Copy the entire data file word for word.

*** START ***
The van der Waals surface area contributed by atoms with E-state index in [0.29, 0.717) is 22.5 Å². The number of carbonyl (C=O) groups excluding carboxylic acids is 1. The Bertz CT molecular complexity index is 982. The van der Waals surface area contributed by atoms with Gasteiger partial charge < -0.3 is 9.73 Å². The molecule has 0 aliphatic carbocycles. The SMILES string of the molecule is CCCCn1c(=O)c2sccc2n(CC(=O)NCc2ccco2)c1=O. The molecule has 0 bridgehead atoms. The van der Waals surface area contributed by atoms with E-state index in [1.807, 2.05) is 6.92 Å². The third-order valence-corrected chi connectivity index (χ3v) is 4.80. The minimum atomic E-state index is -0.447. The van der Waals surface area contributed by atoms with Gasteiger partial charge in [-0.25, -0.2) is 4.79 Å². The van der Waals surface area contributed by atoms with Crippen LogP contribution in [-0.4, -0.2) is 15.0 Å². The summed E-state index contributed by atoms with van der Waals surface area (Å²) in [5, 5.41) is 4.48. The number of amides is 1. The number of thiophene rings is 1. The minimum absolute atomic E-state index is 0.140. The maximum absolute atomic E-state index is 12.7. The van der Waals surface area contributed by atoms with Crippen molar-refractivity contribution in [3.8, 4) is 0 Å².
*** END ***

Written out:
The van der Waals surface area contributed by atoms with E-state index in [0.29, 0.717) is 22.5 Å². The number of carbonyl (C=O) groups excluding carboxylic acids is 1. The Bertz CT molecular complexity index is 982. The van der Waals surface area contributed by atoms with Gasteiger partial charge < -0.3 is 9.73 Å². The molecule has 0 aliphatic carbocycles. The SMILES string of the molecule is CCCCn1c(=O)c2sccc2n(CC(=O)NCc2ccco2)c1=O. The molecule has 0 bridgehead atoms. The van der Waals surface area contributed by atoms with E-state index in [1.807, 2.05) is 6.92 Å². The third-order valence-corrected chi connectivity index (χ3v) is 4.80. The minimum atomic E-state index is -0.447. The van der Waals surface area contributed by atoms with Gasteiger partial charge in [-0.25, -0.2) is 4.79 Å². The van der Waals surface area contributed by atoms with Crippen LogP contribution in [-0.4, -0.2) is 15.0 Å². The summed E-state index contributed by atoms with van der Waals surface area (Å²) in [5, 5.41) is 4.48. The number of amides is 1. The number of thiophene rings is 1. The minimum absolute atomic E-state index is 0.140. The maximum absolute atomic E-state index is 12.7. The van der Waals surface area contributed by atoms with Crippen molar-refractivity contribution in [3.8, 4) is 0 Å².